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Charles Meredith: Music and Mafia


Dear Friends,

Good morning. Before I get to the Mafia and the Quakertown connection, Here’s a letter from Nancy Lyons about our new friend Harry Branson, the West Rockhill resident who was a navy aircraft carrier fighter pilot during the Vietnam War. In my meeting with Harry several weeks ago, I didn’t realize that he had a classical music hobby.

“Did you discover that Harry is a great opera buff and classical music fan?” Nancy’s letter began. “Harry and Betsy (the name of Harry’s better half) regularly attend Philadelphia Orchestra concerts and the Metropolitan Opera Live in HD performances. Harry has made CD recordings for me on several occasions. Do you think we could call him today’s Renaissance Man?”

Nancy, absolutely. The next time I see Harry, I’ll ask him whether he and his wife attended the last concert that Ricardo Mutti performed as conductor with the Philadelphians. It was Rossini’s famous “Stabat Mater” (Grieving Mother) that Mighty Betsy and I sang with the orchestra’s chorus (The Philadelphia Singers Chorale).

And I wonder whether the Bransons attended Wolfgang Sawallisch’s last orchestra concert, which featured Sawallisch playing the piano in Beethoven’s “Choral Fantasy”? We’ll never forget singing that program, which included Beethoven’s Symphony No. 9, the choral symphony also known as “Ode to Joy.”

David Hayes prepared our chorus because he was the conductor of the Philadelphia Singers Chorale. The orchestra used the Philadelphia Singers when it was performing a chorus piece. To conserve his strength, Sawallisch decided to play the “Choral Fantasy” instead of conducting it. So there was David Hayes on the podium with Sawallisch at the piano … and singers.

The “Choral Fantasy” begins with a solo piano … rather like a sonata. But it’s not one of Beethoven’s 32 sonatas. Soon the orchestra appears and the piece becomes a concerto but not one of Beethoven’s five concerti. Finally a quartet joins the melody and the chorus thunders a reply. If you don’t have the “Choral Fantasy” in your collection, be sure to add it. I’d recommend a CD with both the “Choral Fantasy” and Symphony No. 9.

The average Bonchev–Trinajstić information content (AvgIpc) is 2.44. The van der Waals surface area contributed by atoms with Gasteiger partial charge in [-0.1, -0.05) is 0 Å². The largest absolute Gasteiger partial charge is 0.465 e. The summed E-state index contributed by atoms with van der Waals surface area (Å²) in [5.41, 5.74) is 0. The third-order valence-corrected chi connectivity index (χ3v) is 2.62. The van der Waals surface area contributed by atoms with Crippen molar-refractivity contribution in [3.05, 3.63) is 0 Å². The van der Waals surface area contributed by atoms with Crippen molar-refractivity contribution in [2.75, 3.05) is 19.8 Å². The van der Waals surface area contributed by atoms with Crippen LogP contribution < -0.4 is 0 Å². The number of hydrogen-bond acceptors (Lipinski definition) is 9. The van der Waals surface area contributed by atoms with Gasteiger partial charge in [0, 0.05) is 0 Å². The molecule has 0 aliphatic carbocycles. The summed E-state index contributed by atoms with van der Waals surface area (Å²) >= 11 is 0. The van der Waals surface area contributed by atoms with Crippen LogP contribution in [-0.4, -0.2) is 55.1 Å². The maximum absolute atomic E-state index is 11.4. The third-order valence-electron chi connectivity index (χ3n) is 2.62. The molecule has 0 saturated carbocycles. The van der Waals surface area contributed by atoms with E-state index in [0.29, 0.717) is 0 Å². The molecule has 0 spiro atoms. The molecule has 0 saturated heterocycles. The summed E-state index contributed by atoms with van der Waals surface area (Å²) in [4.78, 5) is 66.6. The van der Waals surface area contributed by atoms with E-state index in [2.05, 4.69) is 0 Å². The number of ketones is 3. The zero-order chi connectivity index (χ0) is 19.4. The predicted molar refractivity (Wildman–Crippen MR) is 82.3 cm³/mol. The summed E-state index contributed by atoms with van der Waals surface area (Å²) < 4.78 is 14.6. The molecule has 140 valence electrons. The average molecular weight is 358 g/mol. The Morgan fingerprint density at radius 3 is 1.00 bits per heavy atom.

And now to the Mafia.

One of our Quakertown friends has a fascinating uncle. Diane Bauman shared her uncle’s book, “Working the Edge.” Her uncle Melvin Gudknecht wrote “Working the Edge” in 2017. Gudknecht spent 25 years as an agent with the FBI, mostly in the Philadelphia region. He tells his story about the investigation into the disappearance (and presumed murder) of James “Jimmy” Hoffa, the infamous president of the Teamsters’ Union.

One of the principle lieutenants in the Hoffa organizations was Frank Sheeran, featured in the movie, “The Irishman.” Diane Bauman told me that it took 20 years for her uncle to investigate and help convict Sheeran.

“Working the Edge” is fascinating. Gudknecht names famous tunes of the day in each chapter. He’s not easy to track down. I had several questions for Gudknecht and here are his answers: (1) Why did you write the book and choose its title? He replied that he wrote the book for his family who didn’t really know about his job. (2) Why those songs? The book is a sort of opera and screen play. Playing the tunes gives another dimension to the rhythms of the book. The title referred to the President’s Commission on Organized Crime, which submitted their findings and it was entitled “The Edge, Business, Labor and Organized Crime.” and (3) Did you know Frank “Blinky” Palermo? No, the author knew of Blinky but never met him.

Palermo was a notorious Philadelphia mobster in the 1940s and ’50s. I remember Blinky Palermo and the delicatessen he used as a front for his “numbers” business. The 39th Street Deli was only two blocks from my dorm at Penn.

Often my pals and I would visit the deli and catch a glimpse of Blinky arriving in his stretch limo. Four armed guards would case”the street, looking for potential assassins before opening the door for their boss. Blinky was short, probably no taller than five feet. But his physical size had nothing to do with his oversized Mafia connections.

According to Wikipedia, Palermo (1905-1996) was an organized crime figure who controlled prize fighters and fixed fights. He was best known for fixing the Jake LaMotta-Billy Fox fight in 1947, which was immortalized in Martin Scorsese’s movie “Raging Bull.” Palermo and his partner owned a majority interest in the contract of heavyweight boxer Sonny Liston.

After a three-month trial in which U.S. Attorney Robert Kennedy served as prosecutor, Palermo was sentenced to 25 years in prison. He served seven years behind bars.

I remember Palermo’s daughter, a coed at Penn during my days there. She was bright and pretty. Alas, shunned by her fellow coeds, it wasn’t easy for the Palermo daughter.

The Gudknect book sure brought back memories.

Sincerely, Charles Meredith